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Old 08-05-2008, 04:01 PM
 
Location: Charlotte, NC
2,193 posts, read 4,448,163 times
Reputation: 1072

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Ok I'm missing a piece of the puzzle as to how this mess started. I hope you guys can help me out in figuring it out.

A bank lends money to a borrower (homeowner) for say 100K. Where does that 100K come from and who does it go to? What's the flow of the money. Where does the 100K for the loan actually originate from?

I hear about mortgage backed securities and wall street investors, but how do they end up in the mix?
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Old 08-05-2008, 07:20 PM
 
Location: Cary, NC
1,036 posts, read 3,627,489 times
Reputation: 503
In the olden days, the money came from deposits at a bank. So a bank takes a customers money in checking, savings, money market and CD accounts. They might give the account holder some small 1-2% interest on it. Then they turn around and loan money on mortgages, auto loans, credit cards, installment loans, etc. The difference between the two is their revenue, out of which they paid expenses and losses on bad loans... the amount left over was the profit. On many portfolio loan products (or with credit unions), this is still the case.

Then there are loans that lenders sell on the secondary market to wall street. Subprime and A- loans were packaged by investment firms into MBS (mortgage backed securities) and sold to investors. They didn't sell just 1 loan, they pooled 100s of loans into these big packages that were supposed to be about the same risk level... one mistake is that often there was a mix of junk loans and average loans in a pool. So the lender never really had the money in their possesion. They borrowed from other banks (like CountryWide) or the investment banks fromw what was called a warehouse line, closed the loans and immediately sold them to the investment banks to pool and sell to investors around the world.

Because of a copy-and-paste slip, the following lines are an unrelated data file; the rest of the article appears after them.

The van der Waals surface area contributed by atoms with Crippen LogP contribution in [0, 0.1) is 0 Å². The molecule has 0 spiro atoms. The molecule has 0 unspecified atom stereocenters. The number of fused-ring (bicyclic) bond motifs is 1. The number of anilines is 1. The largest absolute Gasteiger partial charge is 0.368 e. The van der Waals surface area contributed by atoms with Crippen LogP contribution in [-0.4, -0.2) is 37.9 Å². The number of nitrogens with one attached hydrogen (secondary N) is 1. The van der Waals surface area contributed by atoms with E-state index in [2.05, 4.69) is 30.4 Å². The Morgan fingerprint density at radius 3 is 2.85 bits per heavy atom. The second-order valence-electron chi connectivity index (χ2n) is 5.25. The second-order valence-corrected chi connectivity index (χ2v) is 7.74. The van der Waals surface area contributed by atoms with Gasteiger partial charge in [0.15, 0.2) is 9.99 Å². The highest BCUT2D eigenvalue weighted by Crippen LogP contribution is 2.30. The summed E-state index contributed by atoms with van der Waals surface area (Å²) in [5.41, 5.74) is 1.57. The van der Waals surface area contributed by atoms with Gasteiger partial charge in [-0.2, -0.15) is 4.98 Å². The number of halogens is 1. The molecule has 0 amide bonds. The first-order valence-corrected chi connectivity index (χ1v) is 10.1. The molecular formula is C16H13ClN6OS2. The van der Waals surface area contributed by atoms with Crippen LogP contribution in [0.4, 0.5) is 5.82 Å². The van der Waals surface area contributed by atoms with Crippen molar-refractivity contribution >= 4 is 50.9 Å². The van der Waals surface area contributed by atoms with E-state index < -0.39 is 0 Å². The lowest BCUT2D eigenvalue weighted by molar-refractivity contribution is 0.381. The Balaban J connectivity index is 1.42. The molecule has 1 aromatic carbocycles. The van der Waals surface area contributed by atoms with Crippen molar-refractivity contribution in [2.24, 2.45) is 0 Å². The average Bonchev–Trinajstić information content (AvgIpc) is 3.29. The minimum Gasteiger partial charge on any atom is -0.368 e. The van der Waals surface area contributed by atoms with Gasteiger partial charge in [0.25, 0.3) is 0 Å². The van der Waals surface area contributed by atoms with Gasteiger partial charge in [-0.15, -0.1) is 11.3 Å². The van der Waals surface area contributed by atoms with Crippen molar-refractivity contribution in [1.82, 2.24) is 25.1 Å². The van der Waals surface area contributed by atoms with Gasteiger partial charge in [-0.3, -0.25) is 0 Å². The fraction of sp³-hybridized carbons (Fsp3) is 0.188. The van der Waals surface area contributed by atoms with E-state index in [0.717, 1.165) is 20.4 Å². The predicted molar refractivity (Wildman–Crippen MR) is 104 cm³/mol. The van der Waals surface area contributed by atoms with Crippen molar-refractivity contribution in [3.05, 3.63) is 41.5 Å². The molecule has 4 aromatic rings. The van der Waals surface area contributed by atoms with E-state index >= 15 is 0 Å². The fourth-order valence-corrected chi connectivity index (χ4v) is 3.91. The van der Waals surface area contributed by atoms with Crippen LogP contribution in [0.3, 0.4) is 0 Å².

Another problem was as you can see there was less liability or interest in standards because the loans were made and sold quickly. The lender didn't have to worry about the performance over 10-20 years or the cost of servicing the loan, they made their profit quick and moved on to the next sale. It helped lower overheads and increase efficiency so there were benefits... but it added a lot of risk and led to a competition based on price and speed, not on service, value, or long term-sustainability.

Many people jumped into the business as "sales people". They didn't need to learn the financial benefits or risks of a product, just how to sell it. There was no need to be a professional when it became a race to the lowest price and all buyers would ask was "how much can I buy" and "what rate do you have"? The greed went from Wall Street making a profit on the sale of the MBS to the banks/brokers that sold the loans to the borrowers that took the money.

This is a simple overview and I left out some steps, I am sure some will add more
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Old 08-07-2008, 04:35 PM
 
Location: N of citrus, S of decent corn
34,544 posts, read 42,708,506 times
Reputation: 57194
I think it started when every Tom, Dick and Harry started being a mortgage broker. When people in sales have the leeway to make the sale, regardless of the soundness of the transaction, then prudence goes out the window.
Look at how many car dealers there are now who need to place devices in the used cars they sell with kill switches that make the car not run if the buyers are delinquent.
We were better off when folks had to adhere to strict guidelines to obtain loans of any kind.
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Old 08-08-2008, 09:43 AM
 
Location: Great State of Texas
86,093 posts, read 69,881,813 times
Reputation: 27519
Regulations were loosened and many people took advantage of that from all sides.
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Old 08-08-2008, 12:11 PM
 
25,339 posts, read 37,471,570 times
Reputation: 13261
I just read that in The Netherlands, mortgage brokers soon can't take extra profits from closing some mortgages...which makes them IMO more honest to give them good advise instead trying to get people in mortgages that is given the mortgage broker the best profit, which probable aren't the best mortgages for the buyer.